It is election time on our island. We should be grateful that there are good and honest people running and that our island elections will not be influenced by money and Russians.
When I was a kid back in Nova Scotia, I loved elections.
My father ran the south end of Halifax for the Liberals.
His campaigns were less than totally scrupulous, but they were a lot of fun.
Dad began campaigns with the appointment of electoral workers.
He hand-picked each one.
In each precinct dad would pick one house where the voting was held. Mrs Kelly was paid a hundred bucks and the voting booth was set up in her parlour.
Mrs Kelly’s parents lived with her, and she had two kids of voting age who lived with her, and her husband voted the way she told him to. For a hundred bucks dad got six votes.
Then dad picked Mrs O’Neil as the head polling clerk. Mrs O’Neil’s parents lived with her too, and so did her two kids, and Mr O’Neil always voted her way.
She got a hundred bucks. Six more votes.
Mrs McGillicuddy was picked as the assistant polling clerk. Mrs Reardon was picked as the polling registrar, and Mrs O’Malley was assistant polling registrar. They each had big Irish families.
A hundred bucks apiece. Eighteen more votes.
Dad began his campaigns with five, good, Irish Catholic women in each precinct and was up 30 votes per precinct before the polls opened.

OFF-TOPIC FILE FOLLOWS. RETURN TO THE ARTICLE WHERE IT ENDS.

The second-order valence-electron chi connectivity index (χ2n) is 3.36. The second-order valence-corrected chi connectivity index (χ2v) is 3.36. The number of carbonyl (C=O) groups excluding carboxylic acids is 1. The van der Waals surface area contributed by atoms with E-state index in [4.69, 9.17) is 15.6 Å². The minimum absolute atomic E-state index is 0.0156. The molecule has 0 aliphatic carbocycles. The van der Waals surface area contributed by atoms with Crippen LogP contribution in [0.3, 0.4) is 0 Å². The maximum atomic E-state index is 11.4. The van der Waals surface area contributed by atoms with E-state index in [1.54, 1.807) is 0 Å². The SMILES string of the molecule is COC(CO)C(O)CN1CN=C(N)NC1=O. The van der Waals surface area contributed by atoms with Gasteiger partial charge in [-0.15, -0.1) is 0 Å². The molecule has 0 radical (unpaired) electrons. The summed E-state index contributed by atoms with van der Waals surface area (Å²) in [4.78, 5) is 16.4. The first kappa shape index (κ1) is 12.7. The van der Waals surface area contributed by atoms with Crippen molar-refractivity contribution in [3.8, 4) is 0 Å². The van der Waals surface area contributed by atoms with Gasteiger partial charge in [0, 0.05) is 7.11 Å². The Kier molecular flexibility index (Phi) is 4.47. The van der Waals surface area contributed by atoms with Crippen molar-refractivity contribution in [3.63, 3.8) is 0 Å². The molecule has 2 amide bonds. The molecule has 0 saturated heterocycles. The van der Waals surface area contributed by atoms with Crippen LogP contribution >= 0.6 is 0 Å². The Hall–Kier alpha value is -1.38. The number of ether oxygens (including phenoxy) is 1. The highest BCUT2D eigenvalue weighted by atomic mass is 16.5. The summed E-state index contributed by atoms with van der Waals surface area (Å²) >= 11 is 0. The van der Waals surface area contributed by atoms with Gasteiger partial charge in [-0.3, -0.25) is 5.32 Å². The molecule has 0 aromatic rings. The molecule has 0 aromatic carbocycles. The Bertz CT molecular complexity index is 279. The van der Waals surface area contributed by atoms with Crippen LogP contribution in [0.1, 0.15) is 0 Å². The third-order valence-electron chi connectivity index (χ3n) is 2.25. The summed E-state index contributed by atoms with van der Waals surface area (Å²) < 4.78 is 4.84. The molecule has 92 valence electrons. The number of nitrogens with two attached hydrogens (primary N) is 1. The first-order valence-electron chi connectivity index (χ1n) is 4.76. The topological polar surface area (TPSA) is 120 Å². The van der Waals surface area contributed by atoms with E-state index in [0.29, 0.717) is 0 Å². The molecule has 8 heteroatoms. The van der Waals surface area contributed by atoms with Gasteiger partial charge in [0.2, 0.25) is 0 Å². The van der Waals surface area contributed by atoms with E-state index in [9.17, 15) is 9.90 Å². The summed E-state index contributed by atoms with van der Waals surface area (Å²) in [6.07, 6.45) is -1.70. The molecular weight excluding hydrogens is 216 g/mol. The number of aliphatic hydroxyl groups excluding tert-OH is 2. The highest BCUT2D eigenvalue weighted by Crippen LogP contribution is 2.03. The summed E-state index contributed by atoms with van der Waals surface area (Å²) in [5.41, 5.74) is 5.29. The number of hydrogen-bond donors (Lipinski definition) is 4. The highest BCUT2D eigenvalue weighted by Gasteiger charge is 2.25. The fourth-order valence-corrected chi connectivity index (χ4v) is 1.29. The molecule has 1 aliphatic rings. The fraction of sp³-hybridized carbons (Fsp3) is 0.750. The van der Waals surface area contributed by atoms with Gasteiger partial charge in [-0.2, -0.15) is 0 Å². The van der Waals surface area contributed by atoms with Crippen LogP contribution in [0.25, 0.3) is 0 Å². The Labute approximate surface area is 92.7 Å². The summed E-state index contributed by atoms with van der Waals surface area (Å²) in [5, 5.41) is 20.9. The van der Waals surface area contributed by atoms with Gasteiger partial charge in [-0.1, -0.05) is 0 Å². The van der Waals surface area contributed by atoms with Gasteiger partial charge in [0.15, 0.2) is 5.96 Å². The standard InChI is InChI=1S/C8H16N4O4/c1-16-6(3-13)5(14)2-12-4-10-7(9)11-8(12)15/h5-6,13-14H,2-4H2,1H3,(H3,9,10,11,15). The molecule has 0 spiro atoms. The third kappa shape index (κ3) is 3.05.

There were 50 precincts in the south end.
Dad owned 1,500 votes out of the gate.
My friends and I got jobs delivering flyers.
We were paid a huge five bucks a day – enough for a hockey stick and a bag of candy the size of your head.
My friends’ parents didn’t have to buy hockey sticks, and dad scored another twenty votes.
On election day our house was set up with phone lines and people manning the phones and people working the voter lists. Everyone was drinking beer and eating beer nuts. Dad’s poker pal owned the Kentucky Fried Chicken franchise, and he sent over buckets of fried chicken. There was beer nuts and fried chicken everywhere.
I ate better than Christmas.
All over the yard and up and down the street there were taxi cabs.
The cab drivers were precinct captains. Their job was to get out the vote and drive voters to the polls.
Back then hardly anyone had a car, but nobody walked to vote. The phone workers sent the cabs to pick them up.
When the cabs picked up the voters there was a little paper bag in the back seat.
In the paper bag there was a mickey of rum and a pair of nylons.
My earliest election memory is sitting in my pajamas with dad’s buddies in the basement filling up little bottles of rum from big bottles of rum.
Dad liked it when I filled the bottles because I didn’t drink the rum.
The most exciting part of election day were the ringers.
They called them ringers because they were dead ringers for voters who were dead.
When Mrs Reardon, the voting registrar, went around to register the voters in each house, she registered Mrs Martin’s dear departed father, Jack.
Jack Martin was a good Liberal. He was such a good Liberal that he was still voting 10 years after he had died.
One of the cab drivers would go into the poll and say he was Jack Martin, get his ballot and vote. Most of the drivers voted five or six times.
I suspect our Island elections will be less fun than my dad’s.
I miss my dad. He has been gone for some time now. I take comfort from knowing he may still be voting back home.
Remember dad’s election advice next election day.
“Vote early, and vote often,” and drop by the Doctor’s Office for a big post-election whoop-up.